The Librarian Within Ourselves

The Librarian Within Ourselves

Have you ever wondered what sort of people works in libraries? Does it take a specific type of personality to want to do that job? The stereotypical librarian is a quiet, cardigan-wearing, cat-loving literature enthusiast who enjoys reading as many books as humanly possible. As accurate as this may or may not be, why does this stereotype exist? Are libraries catnip to a particular set of personality types? According to an article by Jeanine M. Williamson in the Journal of Library Administration, “We found that librarians are more apprehensive, cautious, flexible, focused, imaginative, open-minded, respectful, self-reliant, serious, tender-minded, and trusting as well as higher on general reasoning skills.” This article isn’t the only thing to have explored the personality types of librarians, though.

There are several sites where you can take an assessment to gain perspective from results that help guide you toward a potential career path. One particular site, called CareerExplorer, used Holland Codes to determine which traits most librarians have. According to the site, which surveyed 2,497 librarians, there are five main personality traits that most librarians share:

  • Social Responsibility

    • Social responsibility measures a person’s desire to see fair outcomes and their general concern for the welfare of others.

  • Openness

    • A desire for variety, high curiosity, and an active imagination. Also, a tendency to seek out in-depth conversations and sharing of ideas.

  • Agreeableness

    • This is the trait of wanting everyone to get along. The pursuit of this ideal can often lead to self-sacrificial behavior.

  • Extraversion

    • A high extroversion level means that an individual need external stimulus to be happy; this can mean surrounding themselves with others or trying new experiences.

  • Conscientiousness

    • One’s ability to master impulses and act on a schedule. Individuals with a high conscientiousness score will find it easier to ignore urges and plan; this also means they may have difficulty with spontaneity or unexpected situations.

Another, perhaps somewhat unlikely source that broke down librarian personality types by the Myers-Briggs definitions is Referencing several standard library jobs, they correlated those with specific personalities. “Here are the Library Specialties each MBTI type will likely be found in based on interviews taken straight out of the MBTI Manual”:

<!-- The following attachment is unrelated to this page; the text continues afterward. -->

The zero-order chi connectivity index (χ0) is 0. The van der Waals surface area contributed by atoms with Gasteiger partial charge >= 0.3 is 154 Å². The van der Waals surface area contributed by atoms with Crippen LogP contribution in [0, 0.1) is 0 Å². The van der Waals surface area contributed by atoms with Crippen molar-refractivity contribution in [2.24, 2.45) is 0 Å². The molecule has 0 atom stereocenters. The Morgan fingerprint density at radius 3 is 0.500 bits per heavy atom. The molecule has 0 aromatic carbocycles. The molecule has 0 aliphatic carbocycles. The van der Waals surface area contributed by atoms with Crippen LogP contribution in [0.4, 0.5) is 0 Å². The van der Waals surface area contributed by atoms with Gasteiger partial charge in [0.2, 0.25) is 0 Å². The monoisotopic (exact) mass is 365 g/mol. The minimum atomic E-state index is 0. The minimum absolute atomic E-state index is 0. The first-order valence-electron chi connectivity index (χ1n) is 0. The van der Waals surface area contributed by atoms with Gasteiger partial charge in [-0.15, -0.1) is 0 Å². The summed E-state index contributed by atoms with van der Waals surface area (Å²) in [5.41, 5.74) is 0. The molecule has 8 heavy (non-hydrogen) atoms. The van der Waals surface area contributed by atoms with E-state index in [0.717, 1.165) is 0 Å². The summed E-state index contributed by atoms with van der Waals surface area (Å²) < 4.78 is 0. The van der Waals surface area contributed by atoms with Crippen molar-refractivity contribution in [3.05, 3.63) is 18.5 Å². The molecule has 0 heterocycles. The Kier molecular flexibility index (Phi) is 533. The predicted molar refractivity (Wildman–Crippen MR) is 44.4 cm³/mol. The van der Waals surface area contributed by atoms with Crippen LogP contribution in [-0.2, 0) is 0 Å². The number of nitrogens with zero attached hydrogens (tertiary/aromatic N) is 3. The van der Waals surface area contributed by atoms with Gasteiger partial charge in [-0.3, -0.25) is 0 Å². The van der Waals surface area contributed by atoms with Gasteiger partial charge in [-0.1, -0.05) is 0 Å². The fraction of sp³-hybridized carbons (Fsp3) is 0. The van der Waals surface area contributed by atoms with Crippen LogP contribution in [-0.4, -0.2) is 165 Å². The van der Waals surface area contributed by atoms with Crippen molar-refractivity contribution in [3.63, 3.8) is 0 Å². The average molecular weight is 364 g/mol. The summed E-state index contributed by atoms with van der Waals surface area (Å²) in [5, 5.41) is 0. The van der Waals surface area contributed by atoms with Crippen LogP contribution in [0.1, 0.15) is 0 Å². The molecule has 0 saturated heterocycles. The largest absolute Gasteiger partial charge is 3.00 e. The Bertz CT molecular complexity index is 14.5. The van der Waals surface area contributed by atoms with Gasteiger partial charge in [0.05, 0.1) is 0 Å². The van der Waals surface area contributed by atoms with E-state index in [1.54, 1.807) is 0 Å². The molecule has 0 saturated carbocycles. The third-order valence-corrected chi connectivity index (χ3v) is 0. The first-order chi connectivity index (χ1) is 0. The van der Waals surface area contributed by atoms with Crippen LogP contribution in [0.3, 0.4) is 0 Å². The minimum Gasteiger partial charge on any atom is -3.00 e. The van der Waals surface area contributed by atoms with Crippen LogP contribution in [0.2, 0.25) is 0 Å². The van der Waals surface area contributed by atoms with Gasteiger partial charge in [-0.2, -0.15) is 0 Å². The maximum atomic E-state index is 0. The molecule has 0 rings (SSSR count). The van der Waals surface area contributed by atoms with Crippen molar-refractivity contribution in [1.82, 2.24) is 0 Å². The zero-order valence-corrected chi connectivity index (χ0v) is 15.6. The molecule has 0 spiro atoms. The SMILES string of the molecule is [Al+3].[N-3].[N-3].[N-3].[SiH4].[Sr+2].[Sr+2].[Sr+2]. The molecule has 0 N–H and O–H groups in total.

ISTJ – Cataloguer


  • Deciding exact subject heading and classification of new works.

  • Orderliness of the position.

  • Working uninterruptedly in a quiet space.

  • There’s an informative YouTube video about this personality type, also.

ISFJ – Assistant Public Services Manager


  • Planning and organizing events with the unofficial title of “project Queen.”

  • Coordinating staffing needs and organizing training programs to meet those needs.

  • Putting out a calendar of events.

  • Bringing both heart and detail to their work.

  • This video helps explain this type of personality

INFJ – Reference Librarian


  • Coming up with creative ways to meet customers’ needs “I can think of 50 ways to approach their needs. I’ll make what I have here relate to their topic and show them how it does.”

  • Seeing the patrons happy.

  • Quiet activities such as paperwork tracking Library statistics.

  • This video helps explain this type of personality

INTJ – Collections and Acquisitions Head


  • Developing and working with policies and procedures and identifying the need for new ones.

  • Reviewing curriculum changes and their impact on the library.

  • Monitoring the budget and moving money around to meet needs through paying attention to the big picture.

  • This video helps explain this personality type

ISTP – Automation Specialist


  • Keeping up with the latest equipment and Computer Applications.

  • Using technology in their work.

  • Teaching short courses on Computer Applications.

  • This video helps explain this personality type

ISFP – Archivist


  • Surrounding themselves with rare books and special documentation.

  • Finding just what the patrons need to make them happy.

  • Camaraderie with other staff.